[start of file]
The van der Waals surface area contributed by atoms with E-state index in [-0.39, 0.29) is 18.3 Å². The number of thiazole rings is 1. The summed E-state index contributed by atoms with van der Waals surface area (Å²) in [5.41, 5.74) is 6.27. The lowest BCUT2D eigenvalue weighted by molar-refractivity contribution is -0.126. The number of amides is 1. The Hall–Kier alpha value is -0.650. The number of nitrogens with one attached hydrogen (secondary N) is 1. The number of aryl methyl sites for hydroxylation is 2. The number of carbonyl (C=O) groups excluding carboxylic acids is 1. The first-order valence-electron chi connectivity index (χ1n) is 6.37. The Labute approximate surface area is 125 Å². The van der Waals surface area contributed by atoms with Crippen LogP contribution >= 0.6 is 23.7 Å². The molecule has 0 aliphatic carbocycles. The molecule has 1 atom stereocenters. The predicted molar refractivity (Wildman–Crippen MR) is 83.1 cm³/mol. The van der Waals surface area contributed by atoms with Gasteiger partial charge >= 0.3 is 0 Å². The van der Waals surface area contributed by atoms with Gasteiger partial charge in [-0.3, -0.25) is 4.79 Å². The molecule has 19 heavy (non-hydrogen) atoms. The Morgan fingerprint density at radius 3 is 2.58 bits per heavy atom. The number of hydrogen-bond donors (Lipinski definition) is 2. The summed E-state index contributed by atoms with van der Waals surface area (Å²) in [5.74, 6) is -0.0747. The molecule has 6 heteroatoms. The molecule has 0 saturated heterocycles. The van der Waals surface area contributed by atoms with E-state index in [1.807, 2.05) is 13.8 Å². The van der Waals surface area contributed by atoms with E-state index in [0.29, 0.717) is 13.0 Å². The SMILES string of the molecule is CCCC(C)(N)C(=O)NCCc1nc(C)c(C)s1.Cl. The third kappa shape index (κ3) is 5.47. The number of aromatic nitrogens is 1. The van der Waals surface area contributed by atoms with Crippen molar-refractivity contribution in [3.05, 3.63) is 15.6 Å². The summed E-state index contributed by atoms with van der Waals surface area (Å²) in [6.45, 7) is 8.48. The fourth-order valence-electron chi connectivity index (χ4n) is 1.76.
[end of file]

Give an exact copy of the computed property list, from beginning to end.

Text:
The van der Waals surface area contributed by atoms with E-state index in [-0.39, 0.29) is 18.3 Å². The number of thiazole rings is 1. The summed E-state index contributed by atoms with van der Waals surface area (Å²) in [5.41, 5.74) is 6.27. The lowest BCUT2D eigenvalue weighted by molar-refractivity contribution is -0.126. The number of amides is 1. The Hall–Kier alpha value is -0.650. The number of nitrogens with one attached hydrogen (secondary N) is 1. The number of aryl methyl sites for hydroxylation is 2. The number of carbonyl (C=O) groups excluding carboxylic acids is 1. The first-order valence-electron chi connectivity index (χ1n) is 6.37. The Labute approximate surface area is 125 Å². The van der Waals surface area contributed by atoms with Crippen LogP contribution >= 0.6 is 23.7 Å². The molecule has 0 aliphatic carbocycles. The molecule has 1 atom stereocenters. The predicted molar refractivity (Wildman–Crippen MR) is 83.1 cm³/mol. The van der Waals surface area contributed by atoms with Gasteiger partial charge >= 0.3 is 0 Å². The van der Waals surface area contributed by atoms with Gasteiger partial charge in [-0.3, -0.25) is 4.79 Å². The molecule has 19 heavy (non-hydrogen) atoms. The Morgan fingerprint density at radius 3 is 2.58 bits per heavy atom. The number of hydrogen-bond donors (Lipinski definition) is 2. The summed E-state index contributed by atoms with van der Waals surface area (Å²) in [5.74, 6) is -0.0747. The molecule has 6 heteroatoms. The molecule has 0 saturated heterocycles. The van der Waals surface area contributed by atoms with E-state index in [1.807, 2.05) is 13.8 Å². The van der Waals surface area contributed by atoms with E-state index in [0.29, 0.717) is 13.0 Å². The SMILES string of the molecule is CCCC(C)(N)C(=O)NCCc1nc(C)c(C)s1.Cl. The third kappa shape index (κ3) is 5.47. The number of aromatic nitrogens is 1. The van der Waals surface area contributed by atoms with Crippen molar-refractivity contribution in [3.05, 3.63) is 15.6 Å². The summed E-state index contributed by atoms with van der Waals surface area (Å²) in [6.45, 7) is 8.48. The fourth-order valence-electron chi connectivity index (χ4n) is 1.76.